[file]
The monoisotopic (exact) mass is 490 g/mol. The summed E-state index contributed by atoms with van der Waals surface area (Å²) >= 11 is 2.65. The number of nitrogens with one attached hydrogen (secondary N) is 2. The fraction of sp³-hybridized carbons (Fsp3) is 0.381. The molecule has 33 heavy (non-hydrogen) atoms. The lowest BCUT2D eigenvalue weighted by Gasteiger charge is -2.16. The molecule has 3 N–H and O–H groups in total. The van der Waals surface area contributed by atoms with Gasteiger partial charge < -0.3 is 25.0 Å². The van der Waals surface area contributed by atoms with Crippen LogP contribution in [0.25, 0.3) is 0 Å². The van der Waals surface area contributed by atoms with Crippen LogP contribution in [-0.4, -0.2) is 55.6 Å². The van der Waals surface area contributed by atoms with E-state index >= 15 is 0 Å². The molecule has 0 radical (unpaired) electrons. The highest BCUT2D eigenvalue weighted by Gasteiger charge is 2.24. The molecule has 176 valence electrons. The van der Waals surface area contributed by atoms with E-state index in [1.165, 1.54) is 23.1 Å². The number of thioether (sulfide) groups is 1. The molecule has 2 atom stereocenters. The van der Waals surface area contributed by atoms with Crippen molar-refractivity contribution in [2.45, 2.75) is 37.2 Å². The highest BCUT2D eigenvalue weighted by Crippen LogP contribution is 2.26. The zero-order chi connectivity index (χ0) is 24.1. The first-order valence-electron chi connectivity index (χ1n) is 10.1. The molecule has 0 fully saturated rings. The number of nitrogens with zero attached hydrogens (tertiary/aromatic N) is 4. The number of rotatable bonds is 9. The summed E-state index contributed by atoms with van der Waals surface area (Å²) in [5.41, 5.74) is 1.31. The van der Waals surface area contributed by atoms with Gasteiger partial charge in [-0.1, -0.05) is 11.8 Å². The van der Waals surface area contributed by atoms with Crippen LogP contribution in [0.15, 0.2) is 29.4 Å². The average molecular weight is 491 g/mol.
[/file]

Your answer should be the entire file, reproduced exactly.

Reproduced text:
The monoisotopic (exact) mass is 490 g/mol. The summed E-state index contributed by atoms with van der Waals surface area (Å²) >= 11 is 2.65. The number of nitrogens with one attached hydrogen (secondary N) is 2. The fraction of sp³-hybridized carbons (Fsp3) is 0.381. The molecule has 33 heavy (non-hydrogen) atoms. The lowest BCUT2D eigenvalue weighted by Gasteiger charge is -2.16. The molecule has 3 N–H and O–H groups in total. The van der Waals surface area contributed by atoms with Gasteiger partial charge < -0.3 is 25.0 Å². The van der Waals surface area contributed by atoms with Crippen LogP contribution in [0.25, 0.3) is 0 Å². The van der Waals surface area contributed by atoms with Crippen LogP contribution in [-0.4, -0.2) is 55.6 Å². The van der Waals surface area contributed by atoms with E-state index >= 15 is 0 Å². The molecule has 0 radical (unpaired) electrons. The highest BCUT2D eigenvalue weighted by Gasteiger charge is 2.24. The molecule has 176 valence electrons. The van der Waals surface area contributed by atoms with E-state index in [1.165, 1.54) is 23.1 Å². The number of thioether (sulfide) groups is 1. The molecule has 2 atom stereocenters. The van der Waals surface area contributed by atoms with Crippen molar-refractivity contribution in [2.45, 2.75) is 37.2 Å². The highest BCUT2D eigenvalue weighted by Crippen LogP contribution is 2.26. The zero-order chi connectivity index (χ0) is 24.1. The first-order valence-electron chi connectivity index (χ1n) is 10.1. The molecule has 0 fully saturated rings. The number of nitrogens with zero attached hydrogens (tertiary/aromatic N) is 4. The number of rotatable bonds is 9. The summed E-state index contributed by atoms with van der Waals surface area (Å²) in [5.41, 5.74) is 1.31. The van der Waals surface area contributed by atoms with Gasteiger partial charge in [-0.1, -0.05) is 11.8 Å². The van der Waals surface area contributed by atoms with Crippen LogP contribution in [0.15, 0.2) is 29.4 Å². The average molecular weight is 491 g/mol.